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No, you won’t hear me calling my son ‘disabled’

My son was recently diagnosed with a processing disorder. When I first heard those words, I was furious. But I made peace with it. This is how.

When my son was 4 years old, he sometimes came home from his pre-kindergarten program with a migraine headache. He would lie on the floor in the bathroom in agonizing pain. He’d vomit occasionally. I knew what was happening; I get migraines too. And I knew they were from the stress of school. It was a very traditional, “hard-core” school, and I knew in my heart it was not a good place for him. (Can I tell you how much guilt I felt for enrolling him there? Ugh.)

I took him out of school and enrolled him in a charter home-school program. We spent his whole kindergarten year together. He never got another headache.

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During that year, I learned two things: 1) I’m a terrible home-schooler, and 2) my son has a really, really hard time learning letters. But he was young, and it wasn’t clear if his struggles were rooted in (im)maturity or something else. My husband is dyslexic, so I knew there was a good chance of Rocket (my son) following in the footsteps of his dad.

I also thought maybe it was just because I was a crappy teacher. And believe me, I was a crappy teacher. So much respect for actual elementary school teachers. My Lord.

I enrolled him in a Montessori-based public school for first grade and knew it was a deal-breaker year. He had an amazing teacher. He felt safe, supported and confident. If he didn’t learn in first grade, we were going to do something. I had already held him back one year, so he was almost 6 at the start of first grade.

He progressed a little, but by the end of the year, he still didn’t know all his letters by name, let alone their sounds. None of this was really that alarming. What was alarming was the total plateau. No progress. No development.

Every night, we would work on three sight words, and he would know all of them, consistently. He’d get up to go to the bathroom, and by the time he came back to the table, he would have forgotten all three. It was excruciating for all of us.

One day he came home from school, sat down at the kitchen table, and his head fell into his hands. He cried. “Mama, all the other kids are learning to read, and I can’t.”

“School isn’t working.”

He was at the end of first grade, three months from his 8th birthday, and he didn’t know all his letters. He was losing confidence. I knew it was time to explore what was up.

When I heard her speak the words “processing disorder,” I was simply intrigued. I wanted to know all the details. What does that mean? How is his brain different?

But when the doctor started talking about his “disability” and “special education,” I wanted to punch her in the face and leave the room.

Hold up, lady. That’s my boy you’re talking about. That’s my beautiful, sensitive, intelligent little buddy. The one who builds advanced LEGO projects by glancing at the final product, the one who memorizes directions to places an hour away, telling me he was “born with maps in his brain.”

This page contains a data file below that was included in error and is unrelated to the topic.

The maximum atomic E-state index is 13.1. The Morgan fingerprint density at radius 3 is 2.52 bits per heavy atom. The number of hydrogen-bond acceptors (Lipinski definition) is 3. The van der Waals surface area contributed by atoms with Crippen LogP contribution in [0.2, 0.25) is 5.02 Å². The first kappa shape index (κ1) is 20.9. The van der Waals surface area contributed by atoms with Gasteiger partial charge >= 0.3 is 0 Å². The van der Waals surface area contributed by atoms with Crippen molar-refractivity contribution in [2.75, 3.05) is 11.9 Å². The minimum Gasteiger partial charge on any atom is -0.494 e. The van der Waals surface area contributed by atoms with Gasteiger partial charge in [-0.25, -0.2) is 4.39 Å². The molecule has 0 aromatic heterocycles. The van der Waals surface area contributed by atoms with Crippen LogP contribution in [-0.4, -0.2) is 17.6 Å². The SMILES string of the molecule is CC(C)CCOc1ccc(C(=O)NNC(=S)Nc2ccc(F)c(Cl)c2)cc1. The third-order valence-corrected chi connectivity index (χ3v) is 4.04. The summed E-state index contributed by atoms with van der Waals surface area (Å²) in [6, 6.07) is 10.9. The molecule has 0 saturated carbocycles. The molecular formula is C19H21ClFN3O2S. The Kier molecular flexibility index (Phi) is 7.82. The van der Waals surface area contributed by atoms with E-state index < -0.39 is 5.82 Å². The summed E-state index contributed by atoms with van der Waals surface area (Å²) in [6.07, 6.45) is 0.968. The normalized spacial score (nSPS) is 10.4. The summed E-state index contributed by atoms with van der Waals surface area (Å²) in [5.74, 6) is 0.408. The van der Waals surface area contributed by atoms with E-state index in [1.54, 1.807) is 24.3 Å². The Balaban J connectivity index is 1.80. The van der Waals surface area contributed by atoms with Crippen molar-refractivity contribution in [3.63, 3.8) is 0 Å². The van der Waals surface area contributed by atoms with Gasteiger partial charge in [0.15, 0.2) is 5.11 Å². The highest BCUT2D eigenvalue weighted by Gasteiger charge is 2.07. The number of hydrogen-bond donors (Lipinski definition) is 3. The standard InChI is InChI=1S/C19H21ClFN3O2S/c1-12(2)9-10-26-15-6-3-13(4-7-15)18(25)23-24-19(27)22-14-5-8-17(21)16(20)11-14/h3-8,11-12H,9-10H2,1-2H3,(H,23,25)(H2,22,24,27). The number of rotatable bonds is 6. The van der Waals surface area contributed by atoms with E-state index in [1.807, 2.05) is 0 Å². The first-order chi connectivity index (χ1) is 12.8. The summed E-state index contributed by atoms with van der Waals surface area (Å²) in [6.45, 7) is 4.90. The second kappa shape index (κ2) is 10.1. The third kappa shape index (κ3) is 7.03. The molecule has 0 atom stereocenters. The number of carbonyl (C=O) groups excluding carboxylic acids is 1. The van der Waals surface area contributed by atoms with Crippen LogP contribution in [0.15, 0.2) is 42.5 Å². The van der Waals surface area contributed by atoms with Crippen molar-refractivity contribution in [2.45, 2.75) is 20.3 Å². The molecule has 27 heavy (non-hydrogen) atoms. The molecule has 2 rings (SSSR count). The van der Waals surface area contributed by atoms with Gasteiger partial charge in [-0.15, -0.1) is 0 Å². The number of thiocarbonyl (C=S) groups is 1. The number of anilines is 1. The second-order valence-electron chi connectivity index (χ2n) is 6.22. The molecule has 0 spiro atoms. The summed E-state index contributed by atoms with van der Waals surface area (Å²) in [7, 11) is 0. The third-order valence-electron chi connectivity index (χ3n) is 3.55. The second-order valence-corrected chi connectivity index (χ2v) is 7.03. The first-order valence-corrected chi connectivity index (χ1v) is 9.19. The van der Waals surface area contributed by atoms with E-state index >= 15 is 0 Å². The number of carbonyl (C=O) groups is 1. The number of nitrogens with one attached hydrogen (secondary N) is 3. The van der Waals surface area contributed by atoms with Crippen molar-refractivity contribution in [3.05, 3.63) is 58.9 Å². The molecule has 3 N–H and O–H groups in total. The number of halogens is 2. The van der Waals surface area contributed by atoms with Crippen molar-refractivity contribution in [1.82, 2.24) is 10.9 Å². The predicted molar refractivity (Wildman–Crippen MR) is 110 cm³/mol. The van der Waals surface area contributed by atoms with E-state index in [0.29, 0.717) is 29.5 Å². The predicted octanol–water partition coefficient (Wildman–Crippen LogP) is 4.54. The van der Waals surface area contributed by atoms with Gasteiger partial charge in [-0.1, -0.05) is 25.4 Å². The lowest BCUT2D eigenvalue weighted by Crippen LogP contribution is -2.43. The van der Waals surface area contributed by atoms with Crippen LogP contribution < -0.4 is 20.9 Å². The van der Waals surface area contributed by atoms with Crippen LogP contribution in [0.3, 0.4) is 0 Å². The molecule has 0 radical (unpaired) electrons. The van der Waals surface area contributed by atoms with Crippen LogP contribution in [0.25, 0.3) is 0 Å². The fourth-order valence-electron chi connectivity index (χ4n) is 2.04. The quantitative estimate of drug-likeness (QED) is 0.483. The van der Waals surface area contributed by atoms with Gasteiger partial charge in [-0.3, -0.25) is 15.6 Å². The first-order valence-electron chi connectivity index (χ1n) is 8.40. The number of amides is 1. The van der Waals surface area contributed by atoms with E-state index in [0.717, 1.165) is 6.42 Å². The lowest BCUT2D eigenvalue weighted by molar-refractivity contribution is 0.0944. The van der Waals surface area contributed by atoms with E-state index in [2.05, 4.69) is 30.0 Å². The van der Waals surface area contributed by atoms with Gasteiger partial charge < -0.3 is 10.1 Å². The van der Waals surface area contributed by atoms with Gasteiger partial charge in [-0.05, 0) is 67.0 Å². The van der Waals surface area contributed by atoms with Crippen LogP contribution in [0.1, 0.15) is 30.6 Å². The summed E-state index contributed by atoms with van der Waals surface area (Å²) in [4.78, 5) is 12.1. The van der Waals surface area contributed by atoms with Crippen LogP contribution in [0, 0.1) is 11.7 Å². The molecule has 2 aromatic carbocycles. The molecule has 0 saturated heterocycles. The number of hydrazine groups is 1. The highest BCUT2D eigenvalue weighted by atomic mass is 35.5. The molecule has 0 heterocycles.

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He’s the one who does multiplication in his head but can’t tell me how.


Special education?

Nah, you’ve got him confused with somebody else, I’m sure.

When my husband and I talked later, we both cried, not because we loved our son less or were disappointed or anything like that, but because it was as if our complex, smart, infinitely insightful boy had been reduced to some weird diagnosis on a paper: “processing disorder.” Processing disorder, the “problem” that causes dyslexia.

I told my husband what I believe now, with all my heart: There’s nothing wrong with my son. There’s nothing flawed about him. He sees the world in a different way. He perceives letters and numbers and systems and dimensions in a way that’s unique, complicated and wholly incompatible with mainstream education.

And yes, he’ll need help with that. And he will get it.

But you won’t hear me calling my son “disabled.”

Not because I can’t face the truth or because I’m afraid of the word. This has nothing to do with wordsmithing or pride. This has to do with facts: The boy is gifted in design, building, mathematics. He freaking sucks at language arts.

The very thing that makes him “disabled” in language makes him “super-able” in math, so how can we say there’s something wrong? If he is disabled, he is equally gifted.

He needs to learn to read, obviously, and he will. And he will always need special help with that. But I, well… I will always stand in wondrous awe of him, of the way his extraordinary mind works, and rather than see him as something to be “fixed,” I will see him as my greatest teacher, because he sees, quite clearly, that which I do not see and probably never will.

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Which I guess makes me a bit “disabled,” huh?

Or maybe we’re both gifted and disabled, just as we should be, contributing to the world what we have to offer in our years here, singularly, brilliantly, with love and confidence and depth.

That’s my boy. I’m his mama. And I’m desperately proud of him.

This post was originally published on AllParenting. Author Janelle Hanchett is a mother and writer at Renegade Mothering.

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